Temporal Modeling (Part 2)

Terry   Halpin
Terry Halpin Professor of Computer Science, INTI International University (Malaysia) Read Author Bio || Read All Articles by Terry Halpin

This is the second in a series of articles on the impact of time on the conceptual modeling of business domains.  The previous article [6] distinguished three basic temporal data types:  instant (point in time), interval (duration of time), and period (anchored duration of time).  It then classified temporal object types into once-only (e.g., Date) and repeatable (e.g., WeekDay) object types.  It then discussed four kinds of fact typedefinitional (truth of instances is a matter of definition), once-only (instances correspond to a single event), repeatable (instances may correspond to multiple events), and time-deictic (the meaning of instances depends on the time of utterance/inscription).  Finally, it showed how to model temporal details about point events or period events underlying instances of once-only fact types that are unchangeable.

The focus of this article is on modeling of temporal information about events underlying changeable fact types.  Three graphical notations are used for examples:  second generation Object-Role Modeling (ORM 2) [4] [5] as supported by the open source (Neumont ORM Architect) NORMA tool [3] [7]; the Unified Modeling Language (UML) [8] [9]; and the Barker notation [1] for Entity-Relationship Modeling (ER) [2].

Snapshots of Changeable Fact Types

Consider a medical clinic where patients are identified by patient numbers, have their birthdate recorded, and optionally have their weight, temperature, and allergies (if any) recorded.  Figure 1 models this domain in ORM, UML, and Barker ER.  As a non-standard extension to UML, we use the notation "{P}" to flag an attribute as a component of the preferred, natural identifier for instances of a class. 

The ORM and UML schemas include a derived fact type to compute a patient's age.  A derivation rule may be added as a textual note for computing age from birthdate and current date (in ORM, the latter is obtained from the implicit, predefined fact type Date is today).  For Barker ER, which has no notation for derived information, the derivation rule could be added in a separate document.

Figure 1.  A simple patient schema in (a) ORM, (b) UML, and (c) Barker ER.

The fact type Patient was born on Date is a once-only fact type, and hence is unchangeable (ignoring the possibility of error correction, which is out of scope for this article).  Each of the other fact types is individually changeable (i.e., its individual instances may change over time).  The fact type Patient has Weight is functional for Patient (i.e., at any time, a patient has at most one weight), and is repeatable (patients may gain or lose weight and later return to their previous weight).  The temperature fact type is also functional and repeatable.  The allergy fact type is m:n (many-to-many) and repeatable (patients may cease to be allergic to a given drug, but later become allergic to it again).  The derived age fact type is functional and changeable even though it is not repeatable.  Being functional, the age and weight fact types can be changeable only at the instance level — an old instance can change only by being replaced by a new instance.  The non-functional allergy fact type is also collectively changeable (i.e., its collection, or population, of instances may change over time, by adding new instances or deleting old instances).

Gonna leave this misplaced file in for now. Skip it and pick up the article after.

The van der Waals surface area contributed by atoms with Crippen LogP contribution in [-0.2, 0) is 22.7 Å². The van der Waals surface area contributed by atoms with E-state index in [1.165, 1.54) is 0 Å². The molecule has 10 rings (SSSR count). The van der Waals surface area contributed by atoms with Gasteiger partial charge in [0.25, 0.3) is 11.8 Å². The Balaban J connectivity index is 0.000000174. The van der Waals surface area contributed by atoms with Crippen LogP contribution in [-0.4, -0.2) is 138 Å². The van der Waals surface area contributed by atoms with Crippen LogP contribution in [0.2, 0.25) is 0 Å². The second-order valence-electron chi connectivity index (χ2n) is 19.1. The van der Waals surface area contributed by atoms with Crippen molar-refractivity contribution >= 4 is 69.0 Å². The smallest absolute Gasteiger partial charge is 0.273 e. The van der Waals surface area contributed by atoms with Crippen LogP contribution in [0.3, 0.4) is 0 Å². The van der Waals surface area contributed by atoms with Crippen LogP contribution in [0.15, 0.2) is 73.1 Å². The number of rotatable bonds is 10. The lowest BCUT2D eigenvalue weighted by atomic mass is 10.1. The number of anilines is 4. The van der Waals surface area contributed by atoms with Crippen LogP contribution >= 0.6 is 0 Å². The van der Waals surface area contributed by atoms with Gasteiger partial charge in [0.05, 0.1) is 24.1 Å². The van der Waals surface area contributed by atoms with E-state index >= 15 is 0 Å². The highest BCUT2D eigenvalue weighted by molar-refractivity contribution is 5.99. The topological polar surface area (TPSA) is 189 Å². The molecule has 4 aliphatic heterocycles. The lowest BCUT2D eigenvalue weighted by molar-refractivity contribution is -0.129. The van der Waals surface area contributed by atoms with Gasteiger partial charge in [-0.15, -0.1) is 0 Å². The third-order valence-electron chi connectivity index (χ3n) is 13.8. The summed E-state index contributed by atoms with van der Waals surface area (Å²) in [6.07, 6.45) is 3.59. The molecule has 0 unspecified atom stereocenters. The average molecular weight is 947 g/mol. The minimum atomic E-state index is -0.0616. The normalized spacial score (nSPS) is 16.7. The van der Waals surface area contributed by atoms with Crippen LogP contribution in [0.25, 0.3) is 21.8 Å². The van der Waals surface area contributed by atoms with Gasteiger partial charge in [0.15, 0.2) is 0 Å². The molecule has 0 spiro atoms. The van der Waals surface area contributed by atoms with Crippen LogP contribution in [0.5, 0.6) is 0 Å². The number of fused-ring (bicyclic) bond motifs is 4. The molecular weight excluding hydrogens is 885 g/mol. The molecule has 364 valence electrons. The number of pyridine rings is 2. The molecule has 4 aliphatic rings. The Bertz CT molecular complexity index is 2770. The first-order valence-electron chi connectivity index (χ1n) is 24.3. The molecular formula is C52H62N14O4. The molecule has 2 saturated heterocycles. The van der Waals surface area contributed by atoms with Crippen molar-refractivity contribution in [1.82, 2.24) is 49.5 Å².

The individual changeability of the age, weight, temperature, and allergy fact types follows from their time-deictic nature.  Deixis [10] (Greek for indicating, or point of reference) is the process whereby the meaning of a linguistic structure depends on its communication (utterance or inscription) context, and may be classified into five basic categories:  time, place, person, discourse, and social.  For example, the sentence "You are now reading this article" is person-deictic ("you"), time-deictic ("are", "now"), and discourse-deictic ("this article").

In time (or temporal) deixis, the meaning of a communication act depends on the time in which it was performed.  Temporal deictic reference may appear via temporal adverbs (e.g., "now", "currently", "today", "tomorrow", "yesterday"), tense (e.g., "is eating", "was eating", "will eat"), combinations of deictic modifiers and time units (e.g., "last year", "this week", "next month"), or other temporal phrases (e.g., "two days ago", "within a month").  In information modeling, time-deictic aspects of predicates are usually restricted to tense and temporal adverbs.